for tenor, baritone, bass, guitar, chorus (SATB) and orchestra
Enrico Chapela based on the Zimmermann telegram 1917 (E-G-S)
This work is available from Boosey & Hawkes for the world.
LandesJugendChor NRW / Bundesjugendorchester / Alondra de la Parra
Enrico Chapela has chosen an exciting, little-known chapter of German-Mexican history for his commissioned work for the Deutsche Welle: Zimmergramm alludes already in the title to the "Zimmermann Telegram" with which Germany attempted to bring Mexico over to its side against the then still neutral USA during the First World War. In January 1917, Arthur Zimmermann, undersecretary in the Foreign Office, sent an encoded dispatch to the German envoy in Mexico: Heinrich von Eckardt. However, the British secret service was able to intercept and decipher Zimmermann’s telegram – the highly sensitive contents led to a change in the established American policy of neutrality. Already provoked by Germany’s intensified submarine warfare, President Wilson finally declared the USA’s entry into the war in April 1917. Thus the Zimmermann telegram, intended as a diplomatic coup de main, ultimately had the opposite effect.
Chapela relates the Zimmermann episode primarily from the Mexican perspective. The German move is embedded in the complicated domestic political situation in Mexico after the outbreak of the revolution in 1910. Chapela divided his mini-opera, for which he wrote the text himself, into three acts of two movements each: a folkloristic story that emulates the "son huasteco" of Mexican dance and folk music (stamping rhythms, guitar sounds, percussion instruments such as maracas and guïro, and historical legends as content) and a dialogue scene in contemporary language.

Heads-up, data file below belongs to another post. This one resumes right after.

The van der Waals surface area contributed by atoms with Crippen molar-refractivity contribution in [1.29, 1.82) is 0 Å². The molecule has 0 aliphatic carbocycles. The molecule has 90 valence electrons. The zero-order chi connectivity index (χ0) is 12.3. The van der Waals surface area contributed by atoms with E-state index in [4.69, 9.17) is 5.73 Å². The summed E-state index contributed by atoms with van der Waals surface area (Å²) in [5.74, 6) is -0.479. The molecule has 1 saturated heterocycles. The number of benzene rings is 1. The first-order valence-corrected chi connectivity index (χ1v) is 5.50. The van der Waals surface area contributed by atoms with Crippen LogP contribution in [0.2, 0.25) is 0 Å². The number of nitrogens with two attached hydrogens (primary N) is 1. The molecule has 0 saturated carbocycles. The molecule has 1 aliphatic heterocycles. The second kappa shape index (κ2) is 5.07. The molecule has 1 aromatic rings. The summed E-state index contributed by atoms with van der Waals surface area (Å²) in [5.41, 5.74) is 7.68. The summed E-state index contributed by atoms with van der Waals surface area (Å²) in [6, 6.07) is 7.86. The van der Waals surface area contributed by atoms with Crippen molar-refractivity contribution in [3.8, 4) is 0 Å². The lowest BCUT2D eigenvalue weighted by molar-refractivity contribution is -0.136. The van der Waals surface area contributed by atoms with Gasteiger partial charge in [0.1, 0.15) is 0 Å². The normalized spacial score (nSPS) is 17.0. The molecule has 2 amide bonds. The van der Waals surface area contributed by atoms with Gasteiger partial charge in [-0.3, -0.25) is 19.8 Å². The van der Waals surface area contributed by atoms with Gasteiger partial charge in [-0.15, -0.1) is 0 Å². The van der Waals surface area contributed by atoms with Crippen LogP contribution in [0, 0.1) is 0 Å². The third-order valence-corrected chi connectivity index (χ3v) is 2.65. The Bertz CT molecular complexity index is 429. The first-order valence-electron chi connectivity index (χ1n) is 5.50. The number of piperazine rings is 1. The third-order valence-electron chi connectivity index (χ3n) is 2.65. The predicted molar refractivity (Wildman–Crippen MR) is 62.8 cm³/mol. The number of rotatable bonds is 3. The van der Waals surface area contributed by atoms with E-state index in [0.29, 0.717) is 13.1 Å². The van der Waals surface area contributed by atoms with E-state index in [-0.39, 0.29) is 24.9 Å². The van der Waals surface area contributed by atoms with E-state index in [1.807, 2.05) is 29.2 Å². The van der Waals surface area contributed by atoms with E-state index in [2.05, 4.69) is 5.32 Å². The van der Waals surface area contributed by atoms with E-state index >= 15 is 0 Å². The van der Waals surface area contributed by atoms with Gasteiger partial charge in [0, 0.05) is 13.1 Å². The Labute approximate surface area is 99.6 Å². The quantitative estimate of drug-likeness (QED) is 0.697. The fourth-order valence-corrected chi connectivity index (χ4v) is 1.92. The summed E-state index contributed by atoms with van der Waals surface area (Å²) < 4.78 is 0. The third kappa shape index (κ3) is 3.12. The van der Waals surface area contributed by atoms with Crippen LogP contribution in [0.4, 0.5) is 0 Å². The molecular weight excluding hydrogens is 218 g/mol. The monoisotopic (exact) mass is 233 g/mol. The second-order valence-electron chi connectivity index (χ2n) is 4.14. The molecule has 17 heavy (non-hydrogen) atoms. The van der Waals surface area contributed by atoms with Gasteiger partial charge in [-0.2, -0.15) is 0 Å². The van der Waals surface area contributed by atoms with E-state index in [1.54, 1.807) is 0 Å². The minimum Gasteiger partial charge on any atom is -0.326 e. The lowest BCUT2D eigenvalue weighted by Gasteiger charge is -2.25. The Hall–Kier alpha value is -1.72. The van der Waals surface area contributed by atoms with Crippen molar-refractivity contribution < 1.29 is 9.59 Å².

The first act includes the movements "La Gran Guerra" (The Great War) and "Guerra Submarina" (Submarine Warfare): the son chorus initially reports about the course of the war in 1917, the German submarine warfare, and President Wilson’s reaction, mirrored in the words of the two envoys in Mexico, Eckardt (Germany) and Henry P. Fletcher (USA). In "Guerra Submarina," Eckardt recites the key statement of the Zimmermann telegram to abundant glissandos and staccato phrases into which the chorus enters when the inquisitive people look over the shoulder of the reading diplomat. In contrast, Fletcher prepares himself with militant declarations by his president.
The second act contains "Revolución Mexicana" (The Mexican Revolution) as son section and "Alianza Seductora" (Seductive Alliance) as dialogic passage. The chorus tells of the intrigues of the revolutionaries between 1910 and 1917: the fall from power of the dictator Porfirio Díaz, the murder of the next president, Francisco Madero, by Victoriano Huerta, and the latter’s overthrow by the troops of Emiliano Zapata and Pancho Villa – Chapela also quotes here Zapata's battle cry "¡Tierra y libertad!" The new president, Venustiano Carranza, maneuvers between recognition by the USA (supported by deliveries of arms) and fighting the guerilla army at home. Villa’s attack on the US border town of Columbus results in a new US military invasion in Mexico. Zimmermann had wanted to take advantage of precisely this political instability and Mexico’s hatred of the US occupiers. Chapela illustrates this strategy in the discussion between the German diplomat Eckardt and President Carranza.
The third act has as son "Flamante Embajador" (Brand-new Ambassador) and as dialogue scene "Bravata Americana" (American Bluff). The Zimmermann Telegram has meanwhile been deciphered. Fletcher's mission to issue an ultimatum to Venustiano Carranza is depicted chorally. However, Carranza does not let himself be intimidates. The last scene is a showdown between the US ambassador and the Mexican president. Carranza cleverly keeps his true interests in mind: "¡Que viva la revolución!" – for only a few days after the Zimmermann Telegram, the Mexican constitution can be proclaimed and the country finally begins to stabilize. Admittedly, in 1920 Carranza, too, will be murdered.
Zimmermann’s Telegram came at a very opportune moment in this phase of the Mexican Revolution, ultimately giving Mexico the opportunity to put an end to the fighting stage of the revolution without having the northern neighbors trying to shape the outcome according to their interests.
From the Mexican point of view, the German offer was by no means as far fetched as it seems today. For the Mexicans, the constant conflicts with the USA were much more present than the German aggressions.
"Though the events here described are almost 100 years old, this issue seems all to pertinent nowadays. Not Eckardt, but rather Fletcher is the ‘bad guy’ in my piece," says Enrico Chapela.